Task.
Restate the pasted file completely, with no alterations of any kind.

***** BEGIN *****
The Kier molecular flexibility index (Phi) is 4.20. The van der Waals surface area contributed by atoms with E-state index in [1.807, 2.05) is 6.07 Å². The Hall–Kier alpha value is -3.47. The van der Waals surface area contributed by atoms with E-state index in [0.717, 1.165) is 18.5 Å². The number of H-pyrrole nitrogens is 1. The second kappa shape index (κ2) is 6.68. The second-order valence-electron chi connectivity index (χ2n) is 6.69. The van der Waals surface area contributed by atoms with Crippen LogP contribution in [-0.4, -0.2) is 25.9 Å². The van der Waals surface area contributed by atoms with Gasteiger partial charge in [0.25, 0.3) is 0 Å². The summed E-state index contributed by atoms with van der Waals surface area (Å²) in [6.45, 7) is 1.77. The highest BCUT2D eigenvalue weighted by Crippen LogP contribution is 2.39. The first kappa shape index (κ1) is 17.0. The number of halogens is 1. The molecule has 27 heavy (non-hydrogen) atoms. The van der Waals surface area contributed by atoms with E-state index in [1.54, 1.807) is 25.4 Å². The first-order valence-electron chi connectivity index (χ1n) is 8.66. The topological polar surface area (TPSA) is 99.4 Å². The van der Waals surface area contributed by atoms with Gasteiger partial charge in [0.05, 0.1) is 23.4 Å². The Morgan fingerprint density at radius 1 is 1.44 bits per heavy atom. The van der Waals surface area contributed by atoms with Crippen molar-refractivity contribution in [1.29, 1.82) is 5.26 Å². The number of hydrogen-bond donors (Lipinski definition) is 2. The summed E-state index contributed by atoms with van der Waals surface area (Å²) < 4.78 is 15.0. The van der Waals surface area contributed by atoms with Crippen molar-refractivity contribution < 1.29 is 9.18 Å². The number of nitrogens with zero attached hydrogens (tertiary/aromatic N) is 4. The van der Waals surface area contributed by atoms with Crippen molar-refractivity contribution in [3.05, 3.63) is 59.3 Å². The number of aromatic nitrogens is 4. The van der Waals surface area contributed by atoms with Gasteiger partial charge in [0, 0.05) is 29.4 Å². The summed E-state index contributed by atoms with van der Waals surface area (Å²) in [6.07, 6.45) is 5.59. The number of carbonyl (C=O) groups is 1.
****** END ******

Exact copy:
The Kier molecular flexibility index (Phi) is 4.20. The van der Waals surface area contributed by atoms with E-state index in [1.807, 2.05) is 6.07 Å². The Hall–Kier alpha value is -3.47. The van der Waals surface area contributed by atoms with E-state index in [0.717, 1.165) is 18.5 Å². The number of H-pyrrole nitrogens is 1. The second kappa shape index (κ2) is 6.68. The second-order valence-electron chi connectivity index (χ2n) is 6.69. The van der Waals surface area contributed by atoms with Crippen LogP contribution in [-0.4, -0.2) is 25.9 Å². The van der Waals surface area contributed by atoms with Gasteiger partial charge in [0.25, 0.3) is 0 Å². The summed E-state index contributed by atoms with van der Waals surface area (Å²) in [6.45, 7) is 1.77. The highest BCUT2D eigenvalue weighted by Crippen LogP contribution is 2.39. The first kappa shape index (κ1) is 17.0. The number of halogens is 1. The molecule has 27 heavy (non-hydrogen) atoms. The van der Waals surface area contributed by atoms with E-state index in [1.54, 1.807) is 25.4 Å². The first-order valence-electron chi connectivity index (χ1n) is 8.66. The topological polar surface area (TPSA) is 99.4 Å². The van der Waals surface area contributed by atoms with Gasteiger partial charge in [0.05, 0.1) is 23.4 Å². The Morgan fingerprint density at radius 1 is 1.44 bits per heavy atom. The van der Waals surface area contributed by atoms with Crippen molar-refractivity contribution in [1.29, 1.82) is 5.26 Å². The number of hydrogen-bond donors (Lipinski definition) is 2. The summed E-state index contributed by atoms with van der Waals surface area (Å²) < 4.78 is 15.0. The van der Waals surface area contributed by atoms with Crippen molar-refractivity contribution < 1.29 is 9.18 Å². The number of nitrogens with zero attached hydrogens (tertiary/aromatic N) is 4. The van der Waals surface area contributed by atoms with Crippen molar-refractivity contribution in [3.05, 3.63) is 59.3 Å². The number of aromatic nitrogens is 4. The van der Waals surface area contributed by atoms with Gasteiger partial charge in [0, 0.05) is 29.4 Å². The summed E-state index contributed by atoms with van der Waals surface area (Å²) in [6.07, 6.45) is 5.59. The number of carbonyl (C=O) groups is 1.